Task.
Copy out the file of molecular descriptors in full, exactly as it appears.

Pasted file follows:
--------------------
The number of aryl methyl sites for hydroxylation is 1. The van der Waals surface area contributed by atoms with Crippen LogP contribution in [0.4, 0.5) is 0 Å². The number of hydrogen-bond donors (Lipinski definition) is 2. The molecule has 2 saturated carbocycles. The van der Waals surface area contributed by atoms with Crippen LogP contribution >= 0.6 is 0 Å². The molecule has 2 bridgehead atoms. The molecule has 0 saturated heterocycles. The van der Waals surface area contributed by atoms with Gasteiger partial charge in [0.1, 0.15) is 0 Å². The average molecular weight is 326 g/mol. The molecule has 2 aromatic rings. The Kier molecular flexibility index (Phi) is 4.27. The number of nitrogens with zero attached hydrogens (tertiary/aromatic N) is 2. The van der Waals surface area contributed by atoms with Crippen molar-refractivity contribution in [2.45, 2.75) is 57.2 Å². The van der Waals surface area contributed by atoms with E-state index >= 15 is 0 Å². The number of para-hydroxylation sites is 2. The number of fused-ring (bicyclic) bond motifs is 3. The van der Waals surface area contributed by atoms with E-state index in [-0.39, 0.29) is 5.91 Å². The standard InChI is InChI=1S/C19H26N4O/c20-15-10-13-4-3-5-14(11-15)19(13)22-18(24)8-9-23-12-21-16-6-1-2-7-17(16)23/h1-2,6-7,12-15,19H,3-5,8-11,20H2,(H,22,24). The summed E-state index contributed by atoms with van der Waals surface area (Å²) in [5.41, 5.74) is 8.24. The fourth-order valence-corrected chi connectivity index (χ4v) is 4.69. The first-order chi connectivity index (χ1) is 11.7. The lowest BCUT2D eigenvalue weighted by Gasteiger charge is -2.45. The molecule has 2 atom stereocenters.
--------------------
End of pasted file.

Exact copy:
The number of aryl methyl sites for hydroxylation is 1. The van der Waals surface area contributed by atoms with Crippen LogP contribution in [0.4, 0.5) is 0 Å². The number of hydrogen-bond donors (Lipinski definition) is 2. The molecule has 2 saturated carbocycles. The van der Waals surface area contributed by atoms with Crippen LogP contribution >= 0.6 is 0 Å². The molecule has 2 bridgehead atoms. The molecule has 0 saturated heterocycles. The van der Waals surface area contributed by atoms with Gasteiger partial charge in [0.1, 0.15) is 0 Å². The average molecular weight is 326 g/mol. The molecule has 2 aromatic rings. The Kier molecular flexibility index (Phi) is 4.27. The number of nitrogens with zero attached hydrogens (tertiary/aromatic N) is 2. The van der Waals surface area contributed by atoms with Crippen molar-refractivity contribution in [2.45, 2.75) is 57.2 Å². The van der Waals surface area contributed by atoms with E-state index >= 15 is 0 Å². The number of para-hydroxylation sites is 2. The number of fused-ring (bicyclic) bond motifs is 3. The van der Waals surface area contributed by atoms with E-state index in [-0.39, 0.29) is 5.91 Å². The standard InChI is InChI=1S/C19H26N4O/c20-15-10-13-4-3-5-14(11-15)19(13)22-18(24)8-9-23-12-21-16-6-1-2-7-17(16)23/h1-2,6-7,12-15,19H,3-5,8-11,20H2,(H,22,24). The summed E-state index contributed by atoms with van der Waals surface area (Å²) in [5.41, 5.74) is 8.24. The fourth-order valence-corrected chi connectivity index (χ4v) is 4.69. The first-order chi connectivity index (χ1) is 11.7. The lowest BCUT2D eigenvalue weighted by Gasteiger charge is -2.45. The molecule has 2 atom stereocenters.